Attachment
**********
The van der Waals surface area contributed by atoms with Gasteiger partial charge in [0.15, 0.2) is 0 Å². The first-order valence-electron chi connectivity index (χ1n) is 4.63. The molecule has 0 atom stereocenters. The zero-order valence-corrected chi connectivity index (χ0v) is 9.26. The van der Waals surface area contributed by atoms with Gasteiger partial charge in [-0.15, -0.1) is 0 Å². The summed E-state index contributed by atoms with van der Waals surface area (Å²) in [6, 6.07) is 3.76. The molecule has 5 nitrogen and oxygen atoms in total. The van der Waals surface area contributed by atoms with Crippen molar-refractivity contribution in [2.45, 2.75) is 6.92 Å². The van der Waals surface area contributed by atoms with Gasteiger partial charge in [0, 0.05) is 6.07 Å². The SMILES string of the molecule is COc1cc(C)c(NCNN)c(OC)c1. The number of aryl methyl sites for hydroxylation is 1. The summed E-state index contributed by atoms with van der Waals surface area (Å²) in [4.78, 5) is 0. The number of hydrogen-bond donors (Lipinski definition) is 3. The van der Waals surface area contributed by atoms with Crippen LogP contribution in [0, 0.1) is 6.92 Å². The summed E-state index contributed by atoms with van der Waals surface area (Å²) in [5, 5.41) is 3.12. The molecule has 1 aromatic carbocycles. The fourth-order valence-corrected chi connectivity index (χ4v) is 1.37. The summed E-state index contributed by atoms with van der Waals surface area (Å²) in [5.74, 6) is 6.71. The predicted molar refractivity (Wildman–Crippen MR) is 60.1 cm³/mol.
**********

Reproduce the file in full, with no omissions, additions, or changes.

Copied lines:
The van der Waals surface area contributed by atoms with Gasteiger partial charge in [0.15, 0.2) is 0 Å². The first-order valence-electron chi connectivity index (χ1n) is 4.63. The molecule has 0 atom stereocenters. The zero-order valence-corrected chi connectivity index (χ0v) is 9.26. The van der Waals surface area contributed by atoms with Gasteiger partial charge in [-0.15, -0.1) is 0 Å². The summed E-state index contributed by atoms with van der Waals surface area (Å²) in [6, 6.07) is 3.76. The molecule has 5 nitrogen and oxygen atoms in total. The van der Waals surface area contributed by atoms with Crippen molar-refractivity contribution in [2.45, 2.75) is 6.92 Å². The van der Waals surface area contributed by atoms with Gasteiger partial charge in [0, 0.05) is 6.07 Å². The SMILES string of the molecule is COc1cc(C)c(NCNN)c(OC)c1. The number of aryl methyl sites for hydroxylation is 1. The summed E-state index contributed by atoms with van der Waals surface area (Å²) in [4.78, 5) is 0. The number of hydrogen-bond donors (Lipinski definition) is 3. The van der Waals surface area contributed by atoms with Crippen LogP contribution in [0, 0.1) is 6.92 Å². The summed E-state index contributed by atoms with van der Waals surface area (Å²) in [5, 5.41) is 3.12. The molecule has 1 aromatic carbocycles. The fourth-order valence-corrected chi connectivity index (χ4v) is 1.37. The summed E-state index contributed by atoms with van der Waals surface area (Å²) in [5.74, 6) is 6.71. The predicted molar refractivity (Wildman–Crippen MR) is 60.1 cm³/mol.